NCAA facing more legal wrinkles
The NCAA said Wednesday that an outside attorney will review enforcement policies and procedures that were used in the case against the University of Miami. It was another blow for an organization already facing its share of headaches, including these legal fights:
- A class-action federal lawsuit by former UCLA basketball player Ed O'Bannon and other players who say the NCAA and its marketing company run an illegal monopoly by licensing their images to third parties, including video game manufacturers.
- A case filed by former Southern Cal assistant football coach Todd McNair, who said the NCAA was ``malicious'' in its investigation into his role in the benefits scandal surrounding former Heisman Trophy winner Reggie Bush. Los Angeles Superior Court Judge Frederick Shaller said he was convinced the actions of NCAA investigators were ``over the top.''
- Former Buffalo coach Tim Cohane filed suit more than a decade ago, saying the NCAA and the school colluded to use a recruitment scandal to defame him and destroy his ability to coach basketball. He was forced to resign in 1999 and is awaiting trial.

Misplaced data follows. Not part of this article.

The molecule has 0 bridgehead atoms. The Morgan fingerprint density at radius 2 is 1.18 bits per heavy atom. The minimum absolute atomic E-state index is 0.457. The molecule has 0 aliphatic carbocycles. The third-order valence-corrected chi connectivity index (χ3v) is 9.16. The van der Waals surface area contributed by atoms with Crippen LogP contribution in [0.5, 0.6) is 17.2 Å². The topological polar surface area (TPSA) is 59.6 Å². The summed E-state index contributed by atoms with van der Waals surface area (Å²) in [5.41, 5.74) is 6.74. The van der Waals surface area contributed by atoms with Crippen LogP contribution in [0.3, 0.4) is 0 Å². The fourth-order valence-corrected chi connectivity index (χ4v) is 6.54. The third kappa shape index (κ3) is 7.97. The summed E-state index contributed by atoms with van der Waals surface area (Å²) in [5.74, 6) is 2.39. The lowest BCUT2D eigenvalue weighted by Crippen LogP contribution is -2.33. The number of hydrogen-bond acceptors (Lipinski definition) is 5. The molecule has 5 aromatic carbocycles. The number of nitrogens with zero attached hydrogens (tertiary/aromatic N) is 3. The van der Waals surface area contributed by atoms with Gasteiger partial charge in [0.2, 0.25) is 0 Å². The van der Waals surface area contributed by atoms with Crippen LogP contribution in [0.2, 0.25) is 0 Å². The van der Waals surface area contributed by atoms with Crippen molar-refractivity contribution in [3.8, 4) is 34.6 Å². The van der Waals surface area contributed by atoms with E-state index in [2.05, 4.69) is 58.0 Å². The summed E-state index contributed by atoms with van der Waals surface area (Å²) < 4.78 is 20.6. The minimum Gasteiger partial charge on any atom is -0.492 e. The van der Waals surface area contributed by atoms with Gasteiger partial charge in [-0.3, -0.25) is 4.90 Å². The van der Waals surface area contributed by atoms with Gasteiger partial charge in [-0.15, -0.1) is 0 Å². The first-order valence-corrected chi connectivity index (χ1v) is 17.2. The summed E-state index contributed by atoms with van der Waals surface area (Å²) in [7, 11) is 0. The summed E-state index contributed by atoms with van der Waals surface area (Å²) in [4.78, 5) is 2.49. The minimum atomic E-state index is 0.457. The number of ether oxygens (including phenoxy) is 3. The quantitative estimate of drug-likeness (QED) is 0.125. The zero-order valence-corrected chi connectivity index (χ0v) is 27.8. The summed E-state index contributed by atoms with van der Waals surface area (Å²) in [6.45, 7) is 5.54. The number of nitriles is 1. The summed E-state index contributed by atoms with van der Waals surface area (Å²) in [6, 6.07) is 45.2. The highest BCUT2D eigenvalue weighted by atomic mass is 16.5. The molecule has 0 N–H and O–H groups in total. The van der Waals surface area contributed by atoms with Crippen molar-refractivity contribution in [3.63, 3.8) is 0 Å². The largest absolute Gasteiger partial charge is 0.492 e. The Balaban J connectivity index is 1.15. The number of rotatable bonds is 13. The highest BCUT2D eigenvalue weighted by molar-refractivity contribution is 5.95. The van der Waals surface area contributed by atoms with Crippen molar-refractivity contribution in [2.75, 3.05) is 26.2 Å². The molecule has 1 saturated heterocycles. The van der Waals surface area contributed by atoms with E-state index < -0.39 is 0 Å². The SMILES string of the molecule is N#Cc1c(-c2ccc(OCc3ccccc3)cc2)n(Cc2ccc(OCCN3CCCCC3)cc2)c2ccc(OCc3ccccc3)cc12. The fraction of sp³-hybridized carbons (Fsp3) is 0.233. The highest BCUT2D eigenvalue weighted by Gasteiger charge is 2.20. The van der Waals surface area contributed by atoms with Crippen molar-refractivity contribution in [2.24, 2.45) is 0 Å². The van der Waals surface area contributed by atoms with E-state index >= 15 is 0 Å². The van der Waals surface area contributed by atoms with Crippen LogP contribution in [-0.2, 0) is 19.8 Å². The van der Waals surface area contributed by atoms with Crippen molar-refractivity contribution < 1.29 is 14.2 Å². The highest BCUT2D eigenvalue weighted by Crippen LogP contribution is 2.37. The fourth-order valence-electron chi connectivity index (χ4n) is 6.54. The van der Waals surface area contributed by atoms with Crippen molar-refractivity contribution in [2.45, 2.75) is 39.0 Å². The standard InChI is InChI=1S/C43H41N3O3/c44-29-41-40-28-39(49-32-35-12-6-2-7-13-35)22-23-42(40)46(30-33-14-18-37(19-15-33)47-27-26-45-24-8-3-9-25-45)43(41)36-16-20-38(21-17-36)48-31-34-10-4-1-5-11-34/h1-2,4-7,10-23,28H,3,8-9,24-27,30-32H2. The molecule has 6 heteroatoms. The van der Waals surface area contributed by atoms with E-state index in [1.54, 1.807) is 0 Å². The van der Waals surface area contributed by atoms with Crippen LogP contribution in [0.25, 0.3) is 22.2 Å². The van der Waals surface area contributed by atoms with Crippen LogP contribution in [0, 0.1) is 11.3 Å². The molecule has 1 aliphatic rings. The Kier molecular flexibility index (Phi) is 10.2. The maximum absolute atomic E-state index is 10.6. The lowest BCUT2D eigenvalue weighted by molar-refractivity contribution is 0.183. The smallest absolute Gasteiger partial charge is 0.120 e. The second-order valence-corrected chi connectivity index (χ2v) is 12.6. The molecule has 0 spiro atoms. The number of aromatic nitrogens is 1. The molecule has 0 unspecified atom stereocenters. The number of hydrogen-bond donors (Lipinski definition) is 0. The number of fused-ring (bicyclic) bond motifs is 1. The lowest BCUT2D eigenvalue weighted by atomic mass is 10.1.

- Former college football players Derek Owens, Adrian Arrington and Mark Turner and former college soccer player Angela Palacios filed a federal lawsuit suggesting the NCAA has been negligent when it comes to protecting college athletes from head injuries.
- Bleid Sports LLC filed a federal lawsuit, contending the NCAA is committing fraud and antitrust violations by adopting a rule that prevents universities from hosting practices or tournaments in which prospective recruits compete. Bleid Sports is an organizer for national high school basketball tournaments.
- Former college quarterback John Rock is challenging the NCAA's scholarship restrictions after his scholarship was not renewed by Gardner-Webb following the 2010-11 year. The federal suit is seeking unspecified damages for athletes who lost scholarships before the NCAA lifted its prohibition on multiyear scholarships in October 2011.
- The Commonwealth of Pennsylvania, represented by Gov. Thomas W. Corbett, claims the NCAA overstepped its authority and ``piled on'' when it penalized Penn State for the Jerry Sandusky scandal. The sanctions include $60 million in fines.
Monika Mathur of the AP News Research Center contributed to this report.